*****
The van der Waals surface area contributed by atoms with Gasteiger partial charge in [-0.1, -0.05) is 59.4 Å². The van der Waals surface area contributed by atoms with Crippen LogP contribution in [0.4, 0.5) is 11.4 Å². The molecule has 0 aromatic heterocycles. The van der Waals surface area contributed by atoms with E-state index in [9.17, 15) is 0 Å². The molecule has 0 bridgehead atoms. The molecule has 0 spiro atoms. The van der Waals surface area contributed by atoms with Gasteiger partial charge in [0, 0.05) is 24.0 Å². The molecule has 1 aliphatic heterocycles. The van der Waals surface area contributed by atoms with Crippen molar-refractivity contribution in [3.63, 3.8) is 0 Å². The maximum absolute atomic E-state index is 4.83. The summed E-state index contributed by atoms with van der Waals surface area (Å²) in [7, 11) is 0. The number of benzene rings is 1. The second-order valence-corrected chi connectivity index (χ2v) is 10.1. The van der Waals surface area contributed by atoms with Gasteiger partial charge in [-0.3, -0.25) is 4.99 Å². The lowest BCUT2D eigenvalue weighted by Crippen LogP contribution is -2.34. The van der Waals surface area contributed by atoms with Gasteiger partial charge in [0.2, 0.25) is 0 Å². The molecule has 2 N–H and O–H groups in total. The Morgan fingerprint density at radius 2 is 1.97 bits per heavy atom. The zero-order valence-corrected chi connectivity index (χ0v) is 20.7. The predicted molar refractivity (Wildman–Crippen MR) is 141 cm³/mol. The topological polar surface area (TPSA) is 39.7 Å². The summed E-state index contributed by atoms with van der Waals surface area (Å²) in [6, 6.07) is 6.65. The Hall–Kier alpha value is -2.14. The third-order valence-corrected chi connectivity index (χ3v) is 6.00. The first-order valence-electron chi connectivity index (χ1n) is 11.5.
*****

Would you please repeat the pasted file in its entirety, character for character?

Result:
The van der Waals surface area contributed by atoms with Gasteiger partial charge in [-0.1, -0.05) is 59.4 Å². The van der Waals surface area contributed by atoms with Crippen LogP contribution in [0.4, 0.5) is 11.4 Å². The molecule has 0 aromatic heterocycles. The van der Waals surface area contributed by atoms with E-state index in [9.17, 15) is 0 Å². The molecule has 0 bridgehead atoms. The molecule has 0 spiro atoms. The van der Waals surface area contributed by atoms with Gasteiger partial charge in [0, 0.05) is 24.0 Å². The molecule has 1 aliphatic heterocycles. The van der Waals surface area contributed by atoms with Crippen molar-refractivity contribution in [3.63, 3.8) is 0 Å². The maximum absolute atomic E-state index is 4.83. The summed E-state index contributed by atoms with van der Waals surface area (Å²) in [7, 11) is 0. The number of benzene rings is 1. The second-order valence-corrected chi connectivity index (χ2v) is 10.1. The van der Waals surface area contributed by atoms with Gasteiger partial charge in [-0.3, -0.25) is 4.99 Å². The lowest BCUT2D eigenvalue weighted by Crippen LogP contribution is -2.34. The van der Waals surface area contributed by atoms with Gasteiger partial charge in [0.2, 0.25) is 0 Å². The molecule has 2 N–H and O–H groups in total. The Morgan fingerprint density at radius 2 is 1.97 bits per heavy atom. The zero-order valence-corrected chi connectivity index (χ0v) is 20.7. The predicted molar refractivity (Wildman–Crippen MR) is 141 cm³/mol. The topological polar surface area (TPSA) is 39.7 Å². The summed E-state index contributed by atoms with van der Waals surface area (Å²) in [6, 6.07) is 6.65. The Hall–Kier alpha value is -2.14. The third-order valence-corrected chi connectivity index (χ3v) is 6.00. The first-order valence-electron chi connectivity index (χ1n) is 11.5.